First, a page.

Promoting Parkinson’s Awareness Brings Us Closer to a Cure
My experience with Parkinson’s disease was limited until my dad was diagnosed with it in 2013. A man in our church had it, and I used to notice his unsteady hand. Eventually, he stopped going to church.
I remember feeling incredibly sad about how a disease could make people retreat like that. Maybe the man could no longer navigate the church stairs. Perhaps waking up early was too disruptive for his body. Or maybe he was retreating from the stigma and wandering eyes that he likely experienced while trying to connect with God.
Dad kept his own diagnosis private for as long as he could. Perhaps he felt a similar type of shame. But when the tremors worsened and his gait became stiff, it couldn’t easily be hidden anymore. So he began to retreat from social gatherings.
I don’t think people like my dad and the man from church should have to hide. I realize it must be extremely difficult to become the focus of curious eyes after spending a life blending in, but I believe that maintaining a sense of community and creating more awareness are essential to the evolution of Parkinson’s medicine, something that patients contribute to every day.
Let’s spread the word
Parkinson’s Awareness Month in April is the perfect opportunity to increase our efforts to promote awareness. Every year, a month of advocacy and acknowledgment help to shed more light on this neurological condition. As more people are educated about Parkinson’s and what it does, I hope the shame surrounding the disease will begin to dissipate. It’s not like people with Parkinson’s have a choice about having it. So developing a broad sense of compassion could foster the type of network that people need to live their best lives possible.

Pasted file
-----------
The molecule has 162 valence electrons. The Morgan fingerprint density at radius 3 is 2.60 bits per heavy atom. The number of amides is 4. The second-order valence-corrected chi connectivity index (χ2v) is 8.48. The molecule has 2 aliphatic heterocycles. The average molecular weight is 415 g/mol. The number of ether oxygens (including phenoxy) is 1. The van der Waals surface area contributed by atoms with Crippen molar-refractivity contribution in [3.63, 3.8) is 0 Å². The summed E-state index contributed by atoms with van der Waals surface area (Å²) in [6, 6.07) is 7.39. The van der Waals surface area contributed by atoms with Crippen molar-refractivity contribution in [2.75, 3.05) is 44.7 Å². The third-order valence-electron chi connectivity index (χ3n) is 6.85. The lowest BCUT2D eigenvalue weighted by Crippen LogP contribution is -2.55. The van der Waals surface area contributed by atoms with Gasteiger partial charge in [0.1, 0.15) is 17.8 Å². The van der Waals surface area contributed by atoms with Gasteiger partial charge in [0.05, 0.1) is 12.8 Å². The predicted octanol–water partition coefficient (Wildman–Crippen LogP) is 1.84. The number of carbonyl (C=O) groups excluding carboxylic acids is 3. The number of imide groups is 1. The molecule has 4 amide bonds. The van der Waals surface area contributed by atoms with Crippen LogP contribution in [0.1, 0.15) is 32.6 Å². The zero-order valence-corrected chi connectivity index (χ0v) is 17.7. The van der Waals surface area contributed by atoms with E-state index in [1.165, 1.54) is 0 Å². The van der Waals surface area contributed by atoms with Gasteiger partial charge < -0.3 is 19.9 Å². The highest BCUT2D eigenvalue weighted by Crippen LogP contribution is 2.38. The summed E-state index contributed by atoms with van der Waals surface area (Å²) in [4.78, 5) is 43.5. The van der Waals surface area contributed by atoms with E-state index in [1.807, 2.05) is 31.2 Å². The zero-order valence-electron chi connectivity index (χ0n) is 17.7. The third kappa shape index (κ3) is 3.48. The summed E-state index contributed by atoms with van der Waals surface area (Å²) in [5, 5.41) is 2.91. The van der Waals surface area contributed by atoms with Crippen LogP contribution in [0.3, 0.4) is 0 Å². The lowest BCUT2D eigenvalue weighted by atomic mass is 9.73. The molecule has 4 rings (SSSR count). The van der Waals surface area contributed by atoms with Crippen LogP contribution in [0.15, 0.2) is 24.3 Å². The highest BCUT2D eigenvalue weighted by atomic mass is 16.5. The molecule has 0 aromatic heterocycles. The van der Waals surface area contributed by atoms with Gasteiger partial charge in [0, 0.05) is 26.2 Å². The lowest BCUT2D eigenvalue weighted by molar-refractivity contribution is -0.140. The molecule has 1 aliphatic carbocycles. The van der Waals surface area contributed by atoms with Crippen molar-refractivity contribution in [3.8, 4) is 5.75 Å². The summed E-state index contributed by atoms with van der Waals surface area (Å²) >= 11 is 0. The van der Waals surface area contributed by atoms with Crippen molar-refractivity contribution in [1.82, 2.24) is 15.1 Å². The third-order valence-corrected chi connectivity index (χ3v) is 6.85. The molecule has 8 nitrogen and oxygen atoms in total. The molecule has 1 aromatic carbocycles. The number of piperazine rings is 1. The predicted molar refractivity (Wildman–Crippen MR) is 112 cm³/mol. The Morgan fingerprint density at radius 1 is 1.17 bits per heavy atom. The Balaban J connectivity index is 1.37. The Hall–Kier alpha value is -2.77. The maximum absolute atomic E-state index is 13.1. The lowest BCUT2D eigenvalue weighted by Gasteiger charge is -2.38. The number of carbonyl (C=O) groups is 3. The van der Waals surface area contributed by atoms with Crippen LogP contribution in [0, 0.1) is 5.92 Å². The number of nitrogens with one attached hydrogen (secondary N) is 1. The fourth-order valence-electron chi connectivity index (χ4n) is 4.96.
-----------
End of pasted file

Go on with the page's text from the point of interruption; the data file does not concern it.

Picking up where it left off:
As more people become familiar with Parkinson’s, I hope it’ll lead to a greater sense of urgency and more funding for research. Anyone who has seen Parkinson’s up close knows how crippling and devastating it can be.
Hope for a cure
Today, organizations, companies, and scientists are continuing to push ahead with the development of investigational treatments and, hopefully, one day a cure. If we continue to funnel more resources into this research, it may be possible to shorten that timeline.
I hope to use the rest of this month — and every other month afterward — to promote greater interest in the disease and the issues it causes. By doing so, people like my dad can start getting the positive attention they deserve.
Note: Parkinson’s News Today is strictly a news and information website about the disease. It does not provide medical advice, diagnosis, or treatment. This content is not intended to be a substitute for professional medical advice, diagnosis, or treatment. Always seek the advice of your physician or another qualified health provider with any questions you may have regarding a medical condition. Never disregard professional medical advice or delay in seeking it because of something you have read on this website. The opinions expressed in this column are not those of Parkinson’s News Today or its parent company, BioNews, and are intended to spark discussion about issues pertaining to Parkinson’s disease.